Moral leaders shine light on path of non-violent movements
Stephen Vines says non-violence pledge puts us on right side of history
For those festering in the Hong Kong bubble where global history and experience mean little when discussing the concept of civil disobedience, let's consider some of the world's most formidable leaders who have resorted to action of this kind.
Names that spring to mind are Indian hero Mahatma Gandhi, Martin Luther King Jr in the US, and Emmeline Pankhurst, who was at the forefront of the struggle for women's right to vote in Britain. Then, we cannot ignore the great South African leader Nelson Mandela, who initially favoured using civil disobedience to fight the apartheid regime before turning to armed struggle.
These leaders were inspired by Henry David Thoreau, the 19th-century ideologist of civil disobedience who maintained citizens had a moral right to transgress unjust laws and policies. Thoreau and his followers have also been adamant that this should be done in a non-violent manner.
The organisers of the Occupy Central movement have stressed adherence to the principle of non-violence, but they have been questioned over whether they can justify their plan to defy public order laws.
We need not pore over Thoreau's writings to answer this, but should consider the experience of his followers, for example, the women's votes advocates who defied public order laws to make their case, much in the same way that the US civil rights movement defied numerous bans on assembly.
Fast-forwarding to the situation in Hong Kong, we see mounting frustration in a sophisticated society whose people are deprived of the right to elect their own government, even though this right is enshrined in the Basic Law.
This frustration is even acknowledged by members of our unelected administration who resist attempts to bring forward proposals for constitutional reform. This week, in the face of a massive pro-democracy rally, the best response the chief executive could muster was that he would issue a consultation document at some unspecified time.
This is hardly sufficient and, if anything, strengthens the hand of those who declare that prevarication has reached the end of the road. They can hardly be accused of being impetuous, as they are only planning to take action with the important caveat that they will not carry out their action should the administration produce plans to fulfil the requirements of the Basic Law.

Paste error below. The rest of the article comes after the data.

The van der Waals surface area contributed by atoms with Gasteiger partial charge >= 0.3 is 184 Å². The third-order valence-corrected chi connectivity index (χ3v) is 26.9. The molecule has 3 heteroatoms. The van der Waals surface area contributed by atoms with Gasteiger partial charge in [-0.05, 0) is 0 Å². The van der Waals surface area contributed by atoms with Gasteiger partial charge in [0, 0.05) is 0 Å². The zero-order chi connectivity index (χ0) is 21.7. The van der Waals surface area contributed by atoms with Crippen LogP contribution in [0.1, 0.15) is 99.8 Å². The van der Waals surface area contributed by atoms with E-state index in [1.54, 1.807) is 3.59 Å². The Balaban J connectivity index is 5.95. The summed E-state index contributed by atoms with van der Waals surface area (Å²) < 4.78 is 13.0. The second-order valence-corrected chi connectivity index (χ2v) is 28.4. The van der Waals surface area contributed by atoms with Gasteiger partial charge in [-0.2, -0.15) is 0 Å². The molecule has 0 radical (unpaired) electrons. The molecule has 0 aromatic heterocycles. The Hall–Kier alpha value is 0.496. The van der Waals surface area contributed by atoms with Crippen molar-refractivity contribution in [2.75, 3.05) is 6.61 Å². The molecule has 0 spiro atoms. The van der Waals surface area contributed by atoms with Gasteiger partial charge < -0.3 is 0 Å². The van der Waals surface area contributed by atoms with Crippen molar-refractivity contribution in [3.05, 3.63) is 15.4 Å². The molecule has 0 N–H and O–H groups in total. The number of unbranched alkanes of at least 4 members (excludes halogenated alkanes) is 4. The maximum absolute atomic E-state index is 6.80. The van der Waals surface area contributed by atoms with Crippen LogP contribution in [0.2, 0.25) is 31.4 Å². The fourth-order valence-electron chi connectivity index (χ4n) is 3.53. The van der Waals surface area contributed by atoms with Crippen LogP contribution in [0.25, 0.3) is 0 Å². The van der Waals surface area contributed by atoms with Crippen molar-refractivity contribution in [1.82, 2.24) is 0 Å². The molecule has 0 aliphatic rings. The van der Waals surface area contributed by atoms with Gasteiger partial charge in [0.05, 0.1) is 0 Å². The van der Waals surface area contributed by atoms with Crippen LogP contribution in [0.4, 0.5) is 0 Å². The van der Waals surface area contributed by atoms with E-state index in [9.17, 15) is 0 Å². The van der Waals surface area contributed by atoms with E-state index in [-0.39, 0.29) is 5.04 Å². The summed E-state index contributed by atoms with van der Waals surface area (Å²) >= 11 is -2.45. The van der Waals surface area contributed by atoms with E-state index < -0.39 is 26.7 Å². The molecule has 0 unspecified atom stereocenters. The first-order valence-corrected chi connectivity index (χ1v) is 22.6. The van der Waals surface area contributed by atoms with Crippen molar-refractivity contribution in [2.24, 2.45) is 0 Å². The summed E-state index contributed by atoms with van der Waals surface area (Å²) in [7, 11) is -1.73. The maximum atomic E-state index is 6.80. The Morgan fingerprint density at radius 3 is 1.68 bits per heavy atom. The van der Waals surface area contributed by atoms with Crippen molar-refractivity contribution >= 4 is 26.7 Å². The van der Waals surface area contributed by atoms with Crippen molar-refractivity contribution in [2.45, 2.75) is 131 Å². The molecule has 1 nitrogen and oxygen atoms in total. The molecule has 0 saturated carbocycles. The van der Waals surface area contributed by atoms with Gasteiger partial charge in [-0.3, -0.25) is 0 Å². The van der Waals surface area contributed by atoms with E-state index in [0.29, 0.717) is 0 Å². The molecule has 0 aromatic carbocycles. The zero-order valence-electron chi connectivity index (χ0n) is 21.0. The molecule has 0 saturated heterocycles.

Meanwhile, we hear alarmist warnings of chaos and bloodshed from those clinging on to a dysfunctional government system.
History teaches us that defenders of the status quo have always responded in the way Hong Kong's elite are doing today. The idea of giving civil rights to America's black citizens was described as a recipe for chaos and King was frequently denounced for being a rabble-rousing communist terrorist. A public holiday is now named in his honour and a black president sits in the White House.
Perhaps what is missing in Hong Kong is someone who possesses King's charisma. Benny Tai Yiu-ting, the most prominent Occupy Central leader, is a decent and intelligent man but he ain't no rabble-rouser.
Maybe this is a good thing.
Anyone who has observed the democracy rallies in Hong Kong for at least two decades will know that the overwhelming majority of participants are serious and law-abiding citizens propelled onto the streets out of a sense of conviction. Should some of them decide to defy the law, they will do so only after careful consideration.
Meanwhile, the only serious violence in this debate has come from those defending the status quo, whose supporters have been responsible for assaults on democrats and violent attacks on Hong Kong's most prominent pro-democracy media group. So it's fair to ask: who are the violent parties here?
Stephen Vines is a Hong Kong-based journalist and entrepreneur